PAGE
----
The educator Bill Cosby was in Tulsa last week. Better known for his comedy, Dr. Cosby (he has a doctorate in education from the University of Massachusetts Amherst) spent the day speaking to students at Booker T. Washington High School, business and community leaders at a rotary club, and to the urban religious community. He was very serious in a naturally funny way.
I remember memorizing and performing his famous Noah’s Conversation with God routine as a teenager. It probably gave me some of the confidence needed to speak before a room full of people. It is a lot harder to write your own material. Cosby has had a significant and ground breaking career as a performer. While listening to him in person it struck me that he passionately wanted to make the rest of his life count. He is heart-broken at the state of family life in America today.
His topic at the clergy session was fatherhood and the role of spiritual leaders. Speaking at times like a Cliff Huxtable, Cosby admonished us that the failure of educational leadership in the home, especially the absence of fathers, is destroying the lives of thousands of children year after year. Sexual promiscuity, early pregnancies, drugs and the gang/prison culture devalue human life, self-respect, and the educational process. “It costs $8,000 to $10,000 to educate a child per year. It costs about $41,000 per prisoner per year.” He said that it was time for churches to equip neighborhood families and take personal responsibility in the well-being of young people. He also stated that he did not want to come back to Tulsa one day and discover that nothing had changed for the good. He meant it.
Keep healthy. Pray mightily. Enjoy your life today. Let’s step up. And let’s experience the love and power of God together.
Actor Michael J. Fox’s latest book is called A Funny Thing Happened on the Way to the Future: Twists and Turns and Lessons Learned. (All new books out today seem to have titles that long.) The cover photograph is of an upside down skateboard and the feet of someone flat on his back lying just outside the picture. It’s an image gleaned from the first “Back to the Future” movie. Michael J. Fox’s diagnosis of Parkinson’s disease at the height of his career changed his dreams of the future forever. His book reminds us that our plans and dreams for ourselves can be instantly changed forever either by accident, circumstances, choices, illness or neglect; that we must step up and engage in living fully today; and that happiness is a personal choice of our own making. One person’s suffering can be another person’s challenge to live. Are you prepared to live a different dream, a different future?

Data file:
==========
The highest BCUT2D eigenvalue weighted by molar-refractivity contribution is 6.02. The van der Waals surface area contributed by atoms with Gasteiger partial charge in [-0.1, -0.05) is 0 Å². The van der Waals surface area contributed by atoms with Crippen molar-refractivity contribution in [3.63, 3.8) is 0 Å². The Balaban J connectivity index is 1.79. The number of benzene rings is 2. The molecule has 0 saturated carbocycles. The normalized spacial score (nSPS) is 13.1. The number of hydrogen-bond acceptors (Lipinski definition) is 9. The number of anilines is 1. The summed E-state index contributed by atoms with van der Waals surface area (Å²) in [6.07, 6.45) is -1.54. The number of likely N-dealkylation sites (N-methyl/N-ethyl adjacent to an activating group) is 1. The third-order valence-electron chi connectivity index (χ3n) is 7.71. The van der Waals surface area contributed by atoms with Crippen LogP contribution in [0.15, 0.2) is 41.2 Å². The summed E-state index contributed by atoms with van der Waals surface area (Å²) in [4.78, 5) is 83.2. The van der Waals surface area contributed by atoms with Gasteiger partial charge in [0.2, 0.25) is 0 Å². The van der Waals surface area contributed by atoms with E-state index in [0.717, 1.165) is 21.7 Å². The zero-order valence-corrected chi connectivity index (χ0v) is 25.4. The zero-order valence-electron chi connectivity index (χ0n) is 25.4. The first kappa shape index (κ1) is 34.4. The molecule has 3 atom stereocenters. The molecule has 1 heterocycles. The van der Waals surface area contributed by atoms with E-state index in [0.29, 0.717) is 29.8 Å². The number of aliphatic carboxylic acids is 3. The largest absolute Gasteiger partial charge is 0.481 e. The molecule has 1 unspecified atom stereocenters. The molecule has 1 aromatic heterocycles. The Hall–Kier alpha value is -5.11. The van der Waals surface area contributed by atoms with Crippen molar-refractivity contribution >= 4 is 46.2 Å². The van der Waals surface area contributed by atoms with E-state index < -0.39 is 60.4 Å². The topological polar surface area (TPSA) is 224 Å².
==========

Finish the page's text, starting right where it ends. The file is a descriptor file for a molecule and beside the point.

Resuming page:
This all reminded me of the old sermon illustration called “Ten Lessons from Noah:”
1: Don’t miss the boat.
2: Remember that we are all in the same boat!
3: Plan ahead. It wasn’t raining when Noah built the Ark.
4: Stay fit, then when you’re older you can do something really big.
5: Don’t listen to critics; just get on with the job that needs to be done.
6: Build your future on high ground.
7: For safety’s sake, travel in pairs.
8: Speed isn’t always an advantage. The snails and the cheetahs were both on board.
9: When you’re stressed, float awhile.
10: Remember, the Ark was built by amateurs who were committed and willing to learn; the Titanic by professionals who thought they already knew it all. (Unknown Author)
The challenge for us is to really live with, through and because of the One who suffers with, through and because of us.
Keep healthy. Pray mightily. Enjoy your life today. Don’t miss the boat! And let’s experience the love and power of God together.